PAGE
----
Arriving in Maine with Chet in tow the boys set to work helping Ollie prepare for the race. But someone is determined to get rid of them as their baot sinks, they face an unfriendly welcome from Brian Schmidt's crew and they're also caught in a man made avalanche. Then later, they discover that there's a traitor on Ollie's crew........
The usual supporting characters who appear in this book are:-
+ Fenton Hardy
+ Laura Hardy
+ Aunt Gertrude
+ Chet Morton
+ Jack Wayne
+ Chief Ezra Collig
This book is perhaps it little less involving than I'd like it to be but, if nothing else, you actually have to give credit to the ghost writer of this particular volume for attempting to do something a bit different with a forumla which had been around for over 50 years by this point.
Readers who have read a decent number of the books will already have realised that the general formula runs along the lines of:- Frank and Joe stumble into / are given a mystery to solve. Usually there will be two different mystery plot threads which will mostly (but not always) be connected. At the end of the book the criminals will be rounded up (usually & unrealistically in about two pages or less).
This particular ghost writer has stuck with the usual "Frank and Joe stumble into a mystery" opening but the route taken with the criminals is a little different to the other books in the series. Firstly, we have a criminal caught rather early on in the story, who may or may not be connected to the gang. The main body of the gang is caught towards the end of the book, but this is before the whitewater raft race which I mentioned above. After that race is concluded it's up to Frank and Joe to unmask the person who masterminded the robbery. That makes quite a nice change for the usual scenario we get in the majority on the books with everyone being rounded up at the end.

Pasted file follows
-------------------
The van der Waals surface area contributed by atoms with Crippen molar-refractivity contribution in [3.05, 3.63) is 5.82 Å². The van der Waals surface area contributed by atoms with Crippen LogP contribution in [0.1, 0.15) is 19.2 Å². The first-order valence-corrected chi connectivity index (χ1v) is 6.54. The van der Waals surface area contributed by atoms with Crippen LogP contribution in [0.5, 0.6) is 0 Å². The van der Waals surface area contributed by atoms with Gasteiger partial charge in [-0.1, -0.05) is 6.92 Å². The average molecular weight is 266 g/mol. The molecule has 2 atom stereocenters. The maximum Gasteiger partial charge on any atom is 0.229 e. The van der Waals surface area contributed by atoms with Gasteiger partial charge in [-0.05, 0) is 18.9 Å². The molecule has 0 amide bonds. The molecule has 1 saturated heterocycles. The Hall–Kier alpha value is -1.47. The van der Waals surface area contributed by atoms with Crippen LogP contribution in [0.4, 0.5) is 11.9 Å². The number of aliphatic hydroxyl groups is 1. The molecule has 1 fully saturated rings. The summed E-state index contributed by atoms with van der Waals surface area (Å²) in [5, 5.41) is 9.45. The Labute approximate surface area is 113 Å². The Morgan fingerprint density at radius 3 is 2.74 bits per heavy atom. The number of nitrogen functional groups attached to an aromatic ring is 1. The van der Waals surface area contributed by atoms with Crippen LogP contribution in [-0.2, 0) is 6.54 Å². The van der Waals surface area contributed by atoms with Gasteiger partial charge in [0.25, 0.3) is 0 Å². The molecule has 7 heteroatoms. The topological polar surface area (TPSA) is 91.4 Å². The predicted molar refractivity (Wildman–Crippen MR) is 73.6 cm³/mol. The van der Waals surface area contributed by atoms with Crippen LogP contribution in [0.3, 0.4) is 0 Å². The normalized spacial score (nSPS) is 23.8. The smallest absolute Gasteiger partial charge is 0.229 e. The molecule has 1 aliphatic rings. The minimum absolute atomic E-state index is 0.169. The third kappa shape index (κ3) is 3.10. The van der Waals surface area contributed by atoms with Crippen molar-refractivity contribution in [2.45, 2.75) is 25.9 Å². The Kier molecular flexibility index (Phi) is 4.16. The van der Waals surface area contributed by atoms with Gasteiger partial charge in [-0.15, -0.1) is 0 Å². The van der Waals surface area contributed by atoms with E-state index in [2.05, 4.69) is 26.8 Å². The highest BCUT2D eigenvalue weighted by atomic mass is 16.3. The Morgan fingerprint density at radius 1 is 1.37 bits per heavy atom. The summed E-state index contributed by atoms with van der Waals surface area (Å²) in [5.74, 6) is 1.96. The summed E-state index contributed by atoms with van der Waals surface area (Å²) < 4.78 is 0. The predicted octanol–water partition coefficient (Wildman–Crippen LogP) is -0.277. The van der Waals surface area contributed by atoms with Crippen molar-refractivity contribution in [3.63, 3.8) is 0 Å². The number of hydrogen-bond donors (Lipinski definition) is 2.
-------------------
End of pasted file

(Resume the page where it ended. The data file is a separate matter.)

On the whole the criminals are fairly well described and there are a decent number of suspects who may or may not be involved with the bank robbery gang. The Roaring River location is well described and is easy for the reader to visualise, although Frank, Joe and Chet being proficient enough in whitewater rafting to compete with another team perhaps stretches credibility a little.
As I said above, this story is perhaps not as involving as it could have been as it lacks a degree of narrative drive. Ollie has four men on his crew, Tarn, Karl, Bruno and George but Tarn & Karl are the only ones that really feature after they've been introduced to Chet and the Hardys which is a little disappointing, as is the fact that Frank & Joe take an inordinate amount of time before they examine Ollie's life jacket, even though they already know that there have been attempts to snatch it before.